The Western change traces, in large part, to Jerome. His work with
        translation of the Greek text of the Scriptures into Latin led him to
        believe the LXX to be an inadequate translation of its base text. His
        subsequent study of Hebrew seems to have confirmed him in that
        suspicion. He thus deemed a translation of Scripture from Hebrew into
        Latin to be more expedient - thus, the Vulgate. As you may know, the
        Vulgate was the official - indeed the *only* Bible in the West for
        centuries. Thus, the West effectively dispensed with the LXX some 15
        centuries ago. It has been using, in worship and in study, the Hebrew
        text (in Latin translation) since the time of Jerome. I will simply
        observe here as well that there are LXX influences in the Vulgate, so
        it is not - as probably no translation can be - a "pure" witness to
        the Hebrew text used by Jerome.

        The rise of the Protestant Reformation in the late Middle Ages marks
        another stage in the "change" observed in the West. Among the
        allegedly extraneous elements the Reformers presumed the Roman
        Catholic Church had burdened Christianity with was the Vulgate, the
        text of which - being in Latin - was incomprehensible to the majority
        of Christians of the West of that age. The Reformers took as central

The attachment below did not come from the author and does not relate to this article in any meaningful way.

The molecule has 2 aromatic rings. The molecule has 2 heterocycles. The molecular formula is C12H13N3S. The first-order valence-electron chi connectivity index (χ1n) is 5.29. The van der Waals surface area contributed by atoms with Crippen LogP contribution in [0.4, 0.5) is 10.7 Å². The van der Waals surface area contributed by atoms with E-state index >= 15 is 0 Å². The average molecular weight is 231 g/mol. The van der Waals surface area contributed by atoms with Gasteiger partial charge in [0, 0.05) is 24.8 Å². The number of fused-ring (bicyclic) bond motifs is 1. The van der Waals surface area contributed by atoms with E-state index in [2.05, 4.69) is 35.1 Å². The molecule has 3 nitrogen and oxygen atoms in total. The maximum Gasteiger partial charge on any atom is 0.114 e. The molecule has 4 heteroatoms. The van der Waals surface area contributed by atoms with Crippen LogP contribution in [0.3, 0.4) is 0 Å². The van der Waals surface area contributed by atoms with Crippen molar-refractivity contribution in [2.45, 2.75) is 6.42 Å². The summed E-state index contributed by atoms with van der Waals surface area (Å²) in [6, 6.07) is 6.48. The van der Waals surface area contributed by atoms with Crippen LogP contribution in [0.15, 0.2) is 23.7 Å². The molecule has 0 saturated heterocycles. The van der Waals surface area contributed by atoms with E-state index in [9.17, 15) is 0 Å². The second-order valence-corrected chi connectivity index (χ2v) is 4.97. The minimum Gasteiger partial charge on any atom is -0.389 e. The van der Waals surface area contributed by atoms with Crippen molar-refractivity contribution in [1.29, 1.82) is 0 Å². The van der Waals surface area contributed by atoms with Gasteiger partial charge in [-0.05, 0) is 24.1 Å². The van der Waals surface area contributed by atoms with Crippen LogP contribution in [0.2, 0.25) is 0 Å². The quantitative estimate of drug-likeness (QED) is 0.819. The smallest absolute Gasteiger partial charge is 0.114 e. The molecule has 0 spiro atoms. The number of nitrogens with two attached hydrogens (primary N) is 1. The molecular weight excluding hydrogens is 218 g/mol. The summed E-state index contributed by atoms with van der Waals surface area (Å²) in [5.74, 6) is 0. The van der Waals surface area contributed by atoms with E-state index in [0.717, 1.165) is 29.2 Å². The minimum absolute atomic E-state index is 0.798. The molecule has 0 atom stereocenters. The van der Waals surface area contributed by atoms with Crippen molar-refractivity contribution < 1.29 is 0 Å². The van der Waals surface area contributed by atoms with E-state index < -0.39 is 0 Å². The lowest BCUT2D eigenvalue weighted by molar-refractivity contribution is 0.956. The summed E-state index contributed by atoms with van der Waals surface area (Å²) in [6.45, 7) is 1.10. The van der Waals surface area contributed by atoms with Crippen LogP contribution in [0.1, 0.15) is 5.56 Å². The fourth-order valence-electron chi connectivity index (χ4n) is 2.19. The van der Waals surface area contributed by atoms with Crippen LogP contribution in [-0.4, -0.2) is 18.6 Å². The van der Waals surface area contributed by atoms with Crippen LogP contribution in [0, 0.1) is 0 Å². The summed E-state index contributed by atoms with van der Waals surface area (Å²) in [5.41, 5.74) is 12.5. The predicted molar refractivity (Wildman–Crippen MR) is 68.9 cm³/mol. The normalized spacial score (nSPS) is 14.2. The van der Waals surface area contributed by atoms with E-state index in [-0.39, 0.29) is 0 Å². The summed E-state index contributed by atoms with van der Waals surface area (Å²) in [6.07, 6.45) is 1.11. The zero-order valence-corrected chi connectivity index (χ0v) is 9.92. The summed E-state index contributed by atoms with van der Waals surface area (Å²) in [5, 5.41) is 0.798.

to their mission rendering of the Scripture into the vernacular. For
        this, they chose to translate into the common tongue, not the
        Vulgate, but the Hebrew text which, presumably, formed its base. Of
        course they used, not the text that Jerome had used, but the
        Masoretic Text (MT). Exactly what the differences are between
        Jerome's exemplar and the MT is the subject for another discussion,
        but it is probably safe to say that the differences are very minor.

        The trend of the Reformers continues into the modern day such that
        all major Bible translations are based on Hebrew texts, though the
        LXX does, often enough, play some role in clarifying a difficult
        reading. There are currently efforts under way to translate the LXX
        among Eastern Orthodox circles, and a text(s?) of the Psalter has
        been produced and is in wide use liturgically.

        This gives some basic background regarding your question. Perhaps
        later I'll try and get some bibliographical refs to you, but I hope
        that, for now, this will be of some help.

        Sincerely, James
      • Bryan C. Cox
        James, Thanks very much! This confirms my speculation with details. I look forward to and bibliographic references you have the chance to post. Bryan Cox
        Message 3 of 3 , Jul 25, 2002
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          James,

          Thanks very much! This confirms my speculation with details. I look
          forward to and bibliographic references you have the chance to post.

          Bryan Cox
          Plano, TX